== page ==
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Analysis of Black Mass: Apocalyptic Religion and the Death of Utopia

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Analysis of Black Mass: Apocalyptic Religion and the Death of Utopia Is modern politics merely part of religion, is utopia a real farce but still a true and constant goal in the world of politics? John Gray would argue so; the novel black mass is suggestive and descriptive of how the as a human race, there is a theme that has been central to Black Mass, he gives the argument a twist. He suggests that virtually all politics, is an inherently impossible feat, and therefore corrupting. Black Mass is a very detailed timeline of recent history and different movements that preceded the current politics of the world; mostly the western aspect of civilization. Also, the various political factions that shaped the world and the inherent problems behind them are chronicled, from monarchism to Nazism to soviet Leninist-Marxism and nearly everything in between. One of the most striking themes of the book is that in every description of a movement or a faction can actually be compared together by examining the nature of the groups' collective goals. The novel examines the different movements and policies, but ultimately only attempts to discredit them all by proving their 'true insanity' and apocalyptic link. The first portion of the novel is a quantification of the death and origins of utopianism, from how for as long as humans have been around, there has been the idea of a perfect world. ...read more.


Thirdly, John Gray viciously attacks the use of present social pseudo-paradigms, which give way to governments lying about the past to gain power by fear rather than terror. In current times, a very relevant example of disinformation is "the notion that Islam lies outside 'the West'" (71) which "neglects Islams positive contributions" such positive effects are that the "Islamic rulers provided shelter for persecuted Christians and Jews" (71) "in Moorish Spain" (71). In terms of paradigms, "'the West' stands for nothing fixed" (73), since "its boundaries shift with cultural changes and geo-political events." (73) The ongoing issue with the misuse of paradigms is that the former paradigm that a monarchy is the just way to govern to the modern political paradigm of "liberal democracy and human rights" (73). The entire reasoning for the attacking of Islam is biased because according to Gray the rational paradigm shift of 'the West' another group is attacked for having a different paradigm. Utopianism has come a long way from being religious then radical, then secular, and finally to mainstream. The "belief that a single economic system was coming into being throughout the world" (74) was the prominent sentiment throughout the 1980s in Western governments has given a new political ideal that resulted in neo-conservatism as embodied in leaders like Tony Blair, whose dangerous assertion: "I only know what I believe" (93), leaves much to be desired in terms of factuality and rationalism. ...read more.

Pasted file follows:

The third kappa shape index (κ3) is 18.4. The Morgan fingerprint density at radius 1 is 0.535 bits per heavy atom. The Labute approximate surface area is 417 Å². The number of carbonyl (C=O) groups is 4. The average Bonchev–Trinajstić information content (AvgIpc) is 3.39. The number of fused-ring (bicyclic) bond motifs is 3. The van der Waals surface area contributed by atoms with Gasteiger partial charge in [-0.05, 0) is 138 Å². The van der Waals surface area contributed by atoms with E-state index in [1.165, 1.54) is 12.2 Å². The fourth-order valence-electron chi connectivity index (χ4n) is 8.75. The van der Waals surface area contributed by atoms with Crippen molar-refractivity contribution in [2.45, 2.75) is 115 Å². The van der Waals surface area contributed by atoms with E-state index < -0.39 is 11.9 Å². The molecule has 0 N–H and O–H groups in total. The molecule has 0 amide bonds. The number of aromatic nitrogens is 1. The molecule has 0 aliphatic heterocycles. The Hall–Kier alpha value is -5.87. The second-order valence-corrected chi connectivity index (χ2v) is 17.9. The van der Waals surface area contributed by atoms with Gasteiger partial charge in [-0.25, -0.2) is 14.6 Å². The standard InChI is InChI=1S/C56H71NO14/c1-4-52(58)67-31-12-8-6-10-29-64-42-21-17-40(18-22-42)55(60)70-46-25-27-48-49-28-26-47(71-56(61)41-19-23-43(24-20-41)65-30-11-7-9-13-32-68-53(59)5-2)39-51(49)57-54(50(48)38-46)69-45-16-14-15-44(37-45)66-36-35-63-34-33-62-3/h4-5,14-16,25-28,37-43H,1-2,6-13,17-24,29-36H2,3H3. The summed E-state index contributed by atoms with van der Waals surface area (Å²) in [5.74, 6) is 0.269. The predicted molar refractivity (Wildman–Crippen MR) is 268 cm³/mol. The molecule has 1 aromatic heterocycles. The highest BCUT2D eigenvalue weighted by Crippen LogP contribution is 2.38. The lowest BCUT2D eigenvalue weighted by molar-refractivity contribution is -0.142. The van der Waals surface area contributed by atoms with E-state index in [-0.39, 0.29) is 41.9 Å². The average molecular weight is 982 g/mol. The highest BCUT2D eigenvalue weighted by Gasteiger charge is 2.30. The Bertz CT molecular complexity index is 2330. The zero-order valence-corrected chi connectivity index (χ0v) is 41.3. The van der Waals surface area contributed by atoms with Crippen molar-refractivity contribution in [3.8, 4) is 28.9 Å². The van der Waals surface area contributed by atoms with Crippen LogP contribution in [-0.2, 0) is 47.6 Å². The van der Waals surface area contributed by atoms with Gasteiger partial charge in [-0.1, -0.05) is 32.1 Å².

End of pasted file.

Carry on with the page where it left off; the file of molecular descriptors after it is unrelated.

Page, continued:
"Any country can achieve democracy, and any can lose it" (170), is the current situation of America, where in attempting to spread American-style democracy, it has compromised its' own from within. Wherever America sets its foot attempting to spread its' 'utopia', it leaves in its wake "another failed state" (182), since this phenomenon is ongoing and "the apocalypse failed to arrive, [and] history went on as before but with an added dash of blood" (183); which is merely a "symptom of a mentality" (183) promoted by modern utopians. At the end of the novel and the end of modern history, it seems that no matter how utopia is spread or implemented, there is always a problem that ends in great bloodshed, indifferent and delusional paradigms, even 'pseudo-truths' that 'the Western world' now so steadfastly believes. Gray is very crafty in showing the underlying trends of destruction involved in the history of the realisation of political ideals. Whether 'faith-based' or 'science-based' directives are followed, a similar result follows suit. As shown, the blind acceptance of utopian ideas is corrupting in nature. But so, too, can be the blind rejection of Utopianism. After all what could be more corrupting than accepting as inevitable problems that may occur in the attempt the task of creating an impossible utopian society. For this, Gray uses the history to show that living within your means and within reality is essential to the survival of a seemingly just society, and also that history repeats itself. ?? ?? ?? ?? 1 Word Count: 1487 ...read more.

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